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I'm a total 10. 4 for the looks + 6 for personality = 10.
Here for free Chipotle.
The only thing lower than my standards is my self esteem.
Monogamy is unnatural.
I do stuff. I also do things.
Plz be at least relatively intelligent b4 msging me.
Never having felt fulfilled by pursuing the mainstream idea of femininity—one that panders directly to the male gaze—she found inspiration elsewhere. "My makeup and my beauty allow me to embrace my femininity and be really extreme with [it], but in a way that’s a ‘fuck you’ to men."
And while the nightlife and drag communities have embraced her form of protest beauty, she still witnesses the subtle prejudice that comes with being a woman—in any space. “I think that’s just what it’s like being a woman, even a woman artist,” she said. “I also do a lot of fashion, and nobody is being outright misogynistic, but it’s there—in the undertones.” That’s why her designs and her drag, have become so important to the Philadelphia native, and why they’re such a mainstay in the city’s queer community: because they’re an antidote to sexist double-standards—a woman’s own version of high femme.
How would you describe your signature look? What's the inspiration behind it?
It’s so funny because I feel like I have my drag look and my day look, and I feel like the inspiration for my day look is my drag look. I like the way I look in drag, but I don’t have time to do that every day. So, my day look is a mini version of that. What inspired my drag look, though, was sort of looking like a doll, because that’s what all my outfits look like—these big ball gown, doll moments with the cheeks and white face and super exact lips. Also, Pat McGrath and Galliano’s Dior. Everyone in nightlife is such a big fan of both, and that’s what I’ve always been trying to look like—and my version is that of a doll.
You've essentially been doing a mini version of drag since you were very young, before even knowing what it was. How did it manifest? Do you remember at what age you started creating looks?
I’ve always been such a weird little kid—I remember being in probably early middle school, going on the internet and finding Doe Deere’s blog, and thinking, ‘Oh my God’—that was the first time I saw a woman that I wanted to look like. From then on, it was really about wearing blue lipstick and dying my hair crazy colors. I was also a little kid, so I was just experimenting and having fun.
Is there a drag scene where you’re from in Philadelphia?
There is an interesting drag scene there. When I was there, I was super underage, but I was really lucky—I met some cool women and some cool drag queens and there was one drag venue you could go to underage. I went out like, twice, in drag in Philadelphia.
So, participating in the drag scene for you didn’t really start until later, when you moved to New York?
I was doing drag back then in the sense that I would just practice and make looks myself, and then my poor high school friends—there’d be high school parties and I’d show up in drag and they’d be like, ‘I don’t know what you’re doing, but okay.’ Then we did these senior projects in high school where basically the seniors have three weeks to not come into school and just have to present a project. So, for that, I did drag and my poor statistics teacher had to hear me talk about drag for three weeks. He was like, ‘What on earth is this girl?’ So, I did do drag in high school, but in a weird way. Being underage made it hard—I had to be sneaky.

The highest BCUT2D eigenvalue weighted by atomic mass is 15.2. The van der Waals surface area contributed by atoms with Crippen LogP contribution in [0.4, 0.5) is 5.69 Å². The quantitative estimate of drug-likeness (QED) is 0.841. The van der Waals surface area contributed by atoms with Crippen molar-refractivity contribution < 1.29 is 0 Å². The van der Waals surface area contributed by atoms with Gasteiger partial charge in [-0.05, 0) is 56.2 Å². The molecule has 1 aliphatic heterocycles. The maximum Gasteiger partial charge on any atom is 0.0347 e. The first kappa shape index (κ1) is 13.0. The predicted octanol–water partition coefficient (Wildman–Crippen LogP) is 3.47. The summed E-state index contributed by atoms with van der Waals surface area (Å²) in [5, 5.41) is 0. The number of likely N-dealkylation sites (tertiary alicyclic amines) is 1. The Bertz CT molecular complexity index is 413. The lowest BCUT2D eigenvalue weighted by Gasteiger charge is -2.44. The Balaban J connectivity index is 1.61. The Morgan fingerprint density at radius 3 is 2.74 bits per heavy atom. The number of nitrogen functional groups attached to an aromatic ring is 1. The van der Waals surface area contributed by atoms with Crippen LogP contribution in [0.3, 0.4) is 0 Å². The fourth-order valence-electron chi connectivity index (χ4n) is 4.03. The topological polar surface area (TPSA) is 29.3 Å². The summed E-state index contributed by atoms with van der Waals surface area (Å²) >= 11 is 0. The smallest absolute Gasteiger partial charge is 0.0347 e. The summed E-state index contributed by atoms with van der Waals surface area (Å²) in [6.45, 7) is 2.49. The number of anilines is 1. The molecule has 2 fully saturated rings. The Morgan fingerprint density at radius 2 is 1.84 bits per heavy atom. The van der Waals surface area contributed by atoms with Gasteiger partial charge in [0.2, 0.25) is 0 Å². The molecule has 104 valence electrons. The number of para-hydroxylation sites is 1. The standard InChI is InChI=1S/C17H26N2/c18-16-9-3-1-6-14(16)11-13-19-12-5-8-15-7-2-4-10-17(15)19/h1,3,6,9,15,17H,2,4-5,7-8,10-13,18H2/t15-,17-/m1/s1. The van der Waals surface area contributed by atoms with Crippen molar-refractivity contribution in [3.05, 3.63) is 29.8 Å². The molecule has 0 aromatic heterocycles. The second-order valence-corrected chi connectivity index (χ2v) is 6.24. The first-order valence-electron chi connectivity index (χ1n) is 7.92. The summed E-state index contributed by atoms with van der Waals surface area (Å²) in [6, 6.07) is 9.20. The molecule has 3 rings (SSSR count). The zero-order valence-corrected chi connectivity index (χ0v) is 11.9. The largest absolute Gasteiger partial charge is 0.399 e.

Being a cis woman, inherently you are a bit of an outsider in the drag community. Do you feel like you’ve been accepted regardless?
Everyone in nightlife who I’ve met has been very accepting of me. I’m a queer woman, so I have every right to be in those spaces, just like everyone else. I have run into some subtle misogyny, but I don’t think it’s because I’m a drag queen—it’s because I’m a woman. All these subtle comments and stuff where it’s like, if I was a man I know I’d be more popular than I am. But I could say that about being a female DJ or dancer in queer spaces.
It’s crazy that still happens, even in queer spaces.
What’s so funny to me is that, I’m this woman in nightlife, and I’ll say something in a queer space about being gay, and people are surprised. I don’t know why, but I think there’s a running theme of people just not believing that a woman is queer. They’ll think that I’m straight, and I don’t know why they’d automatically think that. Maybe it’s because I am so feminine.
And the association between presentation and an assumed sexuality is an issue queer women run into a lot.
That’s the thing—I’ve told a lot of people I’m gay and then they see me out with a woman I’m with and they’ll be like, ‘Oh! You actually are gay.’ And it’s like, ‘what do you mean I actually am? If I tell you I’m something, you should believe it.’ I shouldn’t have to have proof—it’s a frustrating thing that happens a lot.